This year is the 32nd year that Lake Oswego has maintained the designation of “Tree City USA”. To have this designation a city must maintain four standards: have a Tree Board that brings together Parks, Recreation, and a Natural Resources Advisory Board; have a tree ordinance; spend a minimum of $2 per capita on urban forest management; and proclaim and celebrate Arbor Day annually.
Arbor Day is the last Friday in April, and April is Arbor Month. There are numerous ways that Lake Oswego is celebrating.
Tree Pruning Workshop
April 24th, 10am to 12pm, at the Pavilion at Foothills Park. Due to covid, attendance is limited and pre-registration is required. Pruning and maintaining trees is crucial, not just for the health of the tree, but truly for the safety of the home. Our big ice storm last month was a perfect example. Lake Oswego has lots and lots of trees. That ice storm took down so many limbs and many of those limbs were distructive to property, not to mention the power outages. At my home, we had an arborist clean up our trees about 5 years ago. I have 5 huge trees on my property. In the ice storm, not one limb came down. Not one. To register for this workshop telephone 503-635-0290 or email firstname.lastname@example.org. The class is free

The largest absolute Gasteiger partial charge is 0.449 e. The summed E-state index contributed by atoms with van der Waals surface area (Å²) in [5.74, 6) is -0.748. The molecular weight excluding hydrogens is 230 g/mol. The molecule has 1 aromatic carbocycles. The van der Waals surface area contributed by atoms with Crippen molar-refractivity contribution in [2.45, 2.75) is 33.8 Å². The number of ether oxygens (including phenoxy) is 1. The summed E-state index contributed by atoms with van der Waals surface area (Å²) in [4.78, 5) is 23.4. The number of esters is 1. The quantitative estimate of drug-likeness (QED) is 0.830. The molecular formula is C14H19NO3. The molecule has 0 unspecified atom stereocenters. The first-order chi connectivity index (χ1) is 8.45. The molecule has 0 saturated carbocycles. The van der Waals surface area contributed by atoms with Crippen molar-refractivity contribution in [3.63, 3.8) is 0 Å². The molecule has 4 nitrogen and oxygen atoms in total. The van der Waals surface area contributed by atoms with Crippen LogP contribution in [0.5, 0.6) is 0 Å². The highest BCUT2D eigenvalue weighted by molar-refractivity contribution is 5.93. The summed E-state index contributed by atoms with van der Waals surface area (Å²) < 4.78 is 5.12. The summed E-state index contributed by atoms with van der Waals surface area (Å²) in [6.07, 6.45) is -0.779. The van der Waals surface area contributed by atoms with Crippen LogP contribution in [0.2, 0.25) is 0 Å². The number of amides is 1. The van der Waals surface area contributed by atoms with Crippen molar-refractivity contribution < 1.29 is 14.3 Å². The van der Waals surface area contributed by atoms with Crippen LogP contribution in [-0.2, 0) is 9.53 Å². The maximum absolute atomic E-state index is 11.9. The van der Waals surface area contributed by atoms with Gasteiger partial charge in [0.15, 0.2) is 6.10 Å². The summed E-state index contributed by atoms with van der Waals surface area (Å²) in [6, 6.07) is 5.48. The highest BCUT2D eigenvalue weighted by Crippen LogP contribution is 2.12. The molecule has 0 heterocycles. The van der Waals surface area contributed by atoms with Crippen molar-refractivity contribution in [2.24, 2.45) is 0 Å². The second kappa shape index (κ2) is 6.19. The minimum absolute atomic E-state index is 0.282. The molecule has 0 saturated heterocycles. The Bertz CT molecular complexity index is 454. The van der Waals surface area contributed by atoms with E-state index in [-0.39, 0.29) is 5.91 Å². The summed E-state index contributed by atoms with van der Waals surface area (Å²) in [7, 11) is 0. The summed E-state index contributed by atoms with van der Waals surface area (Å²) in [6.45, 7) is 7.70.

Gnomes in Nature
Gnomes are being hidden at three parks: Foothills, River Run, and Stevens Meadows. The gnomes have names: Blossom, Greenie, and Oak. Between now and October get out to enjoy the parks and when you find a gnome, take your picture with the gnome and post it to social media using the hashtag #LOparksgnomes. Each time you post this hashtag you will be entered into a contest to win your very own gnome. Did you know that LO has over 460 acres of natural park areas? Visit lo-stewardship.org for park locations, gnome clues, and to learn more about each gnome.
Lake Oswego has annually been designating trees as “Heritage Trees” for 40 years. They are magnificent and each year when a tree is designated I like to go and see it. Most are on private property, so viewing them is done from the street, but wow, they are gorgeous. This years tree is a 55′ tall Japanese Zelkova that measures 6′ 10″ in circumference and has a crown with a 60′ spread. It is located at 3209 Lake Grove Blvd. To see a complete list of the Heritage Trees and where they are located, visit lakeoswego.city/planning/heritage-tree-program.
I honestly think that people move to Oregon, not just Lake Oswego, because they love the natural beauty and being in the outdoors. We’re now moving into the time of year when going outside is such a pleasure! I’m proud that my city, Lake Oswego, knows this and values its natural resources. Three cheers for LO and Tree City USA!